Great Basin: Terrible Thirst and Endless Sagebrush

The same forces that stretched, pulled, and uplifted the entire American Southwest also created the landscape of the Great Basin Desert, a portion of the larger Basin and Range Province, which extends from California’s Sierra Nevadas down into Mexico and Texas and up to Nevada and Utah. One old survey map described the mostly north-south running mountain chains of this area as giant caterpillars, crawling haphazardly northward. The mountains rise to about 9,000 feet from the mostly flat, low-lying, down-dropped blocks of intervening desert, which lie at an elevation of 1,000 to 6,000 feet (333 to 2,000 m). Most of the mountain ranges are about 60 to 120 miles (96–192 km) long and perhaps 3 to 15 miles (5–24 km) wide.

Ecologist Ann Zwinger wrote a vivid account of the appearance of this vast desert in her book The Mysterious Lands. “The Great Basin Desert has a past-finished aspect, as if all that could be done to it has been done, and now it is old and tired and worn out, grizzled and gutted, faded and weather beaten. Sometimes the land has a worn, velvet look, tucked with arroyos, pleated with mountains, a landscape seemingly without seasons or eternally half past autumn, a landscape left out to dry, forgotten, tattered with rain, wrinkled with sun, and yet, in a peculiar sense I cannot explain, always vital and never forlorn.”

Cut off from the wet storms generated over the ocean by ranges of mountains, the Great Basin is a rain shadow desert. Most areas get just 6 to 12 inches (152–304 mm) of rain annually. Worse yet, 60 percent of that moisture comes during the cold, frost-prone, snow-dusted winters, when it can do plants and animals the least good. Moreover, the region forms a great, thirsty bowl in which almost all of the rivers and streams start in scattered, rugged mountaintops and run down to deep low points, with no exterior drainage. Therefore, the streams tend to gush during the short and unreliable wet months to collect in low-lying depressions, which once harbored great ice age lakes, but which have now turned into salt flats, made sterile by the salt and minerals left behind by the evaporation of first those giant ice age lakes and now by these fleeting, seasonal lakes. (The salt flats can be seen in the color insert on page C-8.) Most of the drainage ends up in the Humboldt Sink, which includes the saltier than seawater Great Salt Lake, an incongruous shimmer that is but a pathetic remnant of an ice age lake that once constituted a virtual inland sea.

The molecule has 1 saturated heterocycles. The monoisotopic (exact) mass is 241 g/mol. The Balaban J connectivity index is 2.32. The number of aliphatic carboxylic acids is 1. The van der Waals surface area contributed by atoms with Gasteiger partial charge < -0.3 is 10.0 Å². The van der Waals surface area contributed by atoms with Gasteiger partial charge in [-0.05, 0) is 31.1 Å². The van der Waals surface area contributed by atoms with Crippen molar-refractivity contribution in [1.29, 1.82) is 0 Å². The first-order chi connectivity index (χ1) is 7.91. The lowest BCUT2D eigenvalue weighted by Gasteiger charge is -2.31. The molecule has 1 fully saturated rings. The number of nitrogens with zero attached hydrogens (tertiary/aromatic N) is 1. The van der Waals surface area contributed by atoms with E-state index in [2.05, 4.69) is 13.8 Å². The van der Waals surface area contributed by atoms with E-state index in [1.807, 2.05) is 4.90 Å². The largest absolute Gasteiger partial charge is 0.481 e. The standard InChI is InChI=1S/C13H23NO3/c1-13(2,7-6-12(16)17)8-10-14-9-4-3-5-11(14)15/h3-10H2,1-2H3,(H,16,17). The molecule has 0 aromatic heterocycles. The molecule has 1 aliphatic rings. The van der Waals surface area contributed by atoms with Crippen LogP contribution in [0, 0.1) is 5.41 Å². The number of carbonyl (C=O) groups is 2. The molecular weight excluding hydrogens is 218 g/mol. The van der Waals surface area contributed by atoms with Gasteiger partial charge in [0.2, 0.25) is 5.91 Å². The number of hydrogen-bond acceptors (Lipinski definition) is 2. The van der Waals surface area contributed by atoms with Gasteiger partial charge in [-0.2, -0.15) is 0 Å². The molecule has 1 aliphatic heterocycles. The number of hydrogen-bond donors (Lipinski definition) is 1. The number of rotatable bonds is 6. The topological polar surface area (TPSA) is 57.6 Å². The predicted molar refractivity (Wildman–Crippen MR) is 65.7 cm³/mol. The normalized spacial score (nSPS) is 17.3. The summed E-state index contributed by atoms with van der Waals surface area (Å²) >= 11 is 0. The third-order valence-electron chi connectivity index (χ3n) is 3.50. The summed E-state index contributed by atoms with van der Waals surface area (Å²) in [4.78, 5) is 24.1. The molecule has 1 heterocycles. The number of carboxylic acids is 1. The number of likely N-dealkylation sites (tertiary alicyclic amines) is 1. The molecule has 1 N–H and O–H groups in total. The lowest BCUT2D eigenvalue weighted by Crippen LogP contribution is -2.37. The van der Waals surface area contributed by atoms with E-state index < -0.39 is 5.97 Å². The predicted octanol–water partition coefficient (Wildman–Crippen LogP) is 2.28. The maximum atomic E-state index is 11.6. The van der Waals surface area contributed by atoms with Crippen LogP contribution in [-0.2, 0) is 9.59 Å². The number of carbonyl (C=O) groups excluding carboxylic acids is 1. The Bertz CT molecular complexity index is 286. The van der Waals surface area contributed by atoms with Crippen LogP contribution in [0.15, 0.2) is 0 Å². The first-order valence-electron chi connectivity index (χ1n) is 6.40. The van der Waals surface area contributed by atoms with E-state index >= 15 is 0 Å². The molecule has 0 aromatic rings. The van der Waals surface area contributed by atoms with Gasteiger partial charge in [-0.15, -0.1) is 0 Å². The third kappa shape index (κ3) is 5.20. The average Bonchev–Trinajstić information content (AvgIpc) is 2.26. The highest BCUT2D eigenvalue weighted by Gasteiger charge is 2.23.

United States landforms

This whole stretched, austere linear landscape was created in the tugging and pulling that took place as the western half of North America was altered in the titanic jostling of plate tectonics. The long, slowmotion collision between the North American Plate and the Pacific Plate forced the edge of the North American Plate down beneath the larger, denser edge of the Pacific Plate. The leading edge of the North American Plate melted at 50 to 100 miles (80–160 km) beneath the surface, and some of the molten rock escaped back to the surface along fractures in the overlying rock, creating chains of volcanoes like the present-day Cascade Range along the Pacific Northwest. Meanwhile, the conveyor belt movement of the Pacific Plate smashed a series of massive islands and fragments of other continents onto the western edge of the Pacific Plate, adding California and the towering Sierra Nevadas to the western edge of the Great Basin. This towering mountain range blocked moisture from the ocean and set the stage for the current landscape and climate.

At some point, a shift in the currents in the deep mantle driving the two crustal plates together shifted, transforming the head-on collision into a massive system of transverse faults that include the infamous San Andreas. This opened up the Gulf of California, put pressure on the San Andreas Fault, and created the north-south mountain chains of North American deserts. Pressure from below pushed up blocks of the crust along fault lines while dropping the intervening valleys. The landscape remains in turmoil. In many places, fresh faults cut across lava flows dating back 30 million years. Earthquakes often jiggle the mountain ranges and create fresh fault lines, although not nearly as frequently as to the west in California along the San Andreas Fault.